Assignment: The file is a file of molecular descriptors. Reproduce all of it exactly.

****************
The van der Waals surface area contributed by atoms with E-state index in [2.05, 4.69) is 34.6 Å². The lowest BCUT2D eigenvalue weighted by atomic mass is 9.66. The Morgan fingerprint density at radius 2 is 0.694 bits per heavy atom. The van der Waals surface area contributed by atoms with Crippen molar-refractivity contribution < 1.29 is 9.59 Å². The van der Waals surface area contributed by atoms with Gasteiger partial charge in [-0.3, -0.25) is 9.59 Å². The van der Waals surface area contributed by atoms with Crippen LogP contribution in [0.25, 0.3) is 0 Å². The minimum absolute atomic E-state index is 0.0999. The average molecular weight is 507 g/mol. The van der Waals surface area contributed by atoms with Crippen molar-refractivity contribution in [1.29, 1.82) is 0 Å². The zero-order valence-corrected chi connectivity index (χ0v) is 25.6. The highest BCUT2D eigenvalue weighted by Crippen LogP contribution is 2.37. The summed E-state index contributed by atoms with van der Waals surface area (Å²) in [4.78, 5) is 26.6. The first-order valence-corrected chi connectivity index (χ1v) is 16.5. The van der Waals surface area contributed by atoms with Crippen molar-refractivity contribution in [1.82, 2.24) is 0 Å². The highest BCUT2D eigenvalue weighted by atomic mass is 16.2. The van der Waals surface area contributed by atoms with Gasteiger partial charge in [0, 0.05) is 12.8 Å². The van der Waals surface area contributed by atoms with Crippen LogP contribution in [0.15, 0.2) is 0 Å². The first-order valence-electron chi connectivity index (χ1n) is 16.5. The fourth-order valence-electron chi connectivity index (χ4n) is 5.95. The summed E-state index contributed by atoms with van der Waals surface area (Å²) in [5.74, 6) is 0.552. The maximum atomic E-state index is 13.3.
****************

The van der Waals surface area contributed by atoms with E-state index in [2.05, 4.69) is 34.6 Å². The lowest BCUT2D eigenvalue weighted by atomic mass is 9.66. The Morgan fingerprint density at radius 2 is 0.694 bits per heavy atom. The van der Waals surface area contributed by atoms with Crippen molar-refractivity contribution < 1.29 is 9.59 Å². The van der Waals surface area contributed by atoms with Gasteiger partial charge in [-0.3, -0.25) is 9.59 Å². The van der Waals surface area contributed by atoms with Crippen LogP contribution in [0.25, 0.3) is 0 Å². The minimum absolute atomic E-state index is 0.0999. The average molecular weight is 507 g/mol. The van der Waals surface area contributed by atoms with Crippen molar-refractivity contribution in [1.29, 1.82) is 0 Å². The zero-order valence-corrected chi connectivity index (χ0v) is 25.6. The highest BCUT2D eigenvalue weighted by Crippen LogP contribution is 2.37. The summed E-state index contributed by atoms with van der Waals surface area (Å²) in [4.78, 5) is 26.6. The first-order valence-corrected chi connectivity index (χ1v) is 16.5. The van der Waals surface area contributed by atoms with Crippen molar-refractivity contribution in [1.82, 2.24) is 0 Å². The highest BCUT2D eigenvalue weighted by atomic mass is 16.2. The van der Waals surface area contributed by atoms with Gasteiger partial charge in [0, 0.05) is 12.8 Å². The van der Waals surface area contributed by atoms with Crippen LogP contribution in [0.15, 0.2) is 0 Å². The first-order valence-electron chi connectivity index (χ1n) is 16.5. The fourth-order valence-electron chi connectivity index (χ4n) is 5.95. The summed E-state index contributed by atoms with van der Waals surface area (Å²) in [5.74, 6) is 0.552. The maximum atomic E-state index is 13.3.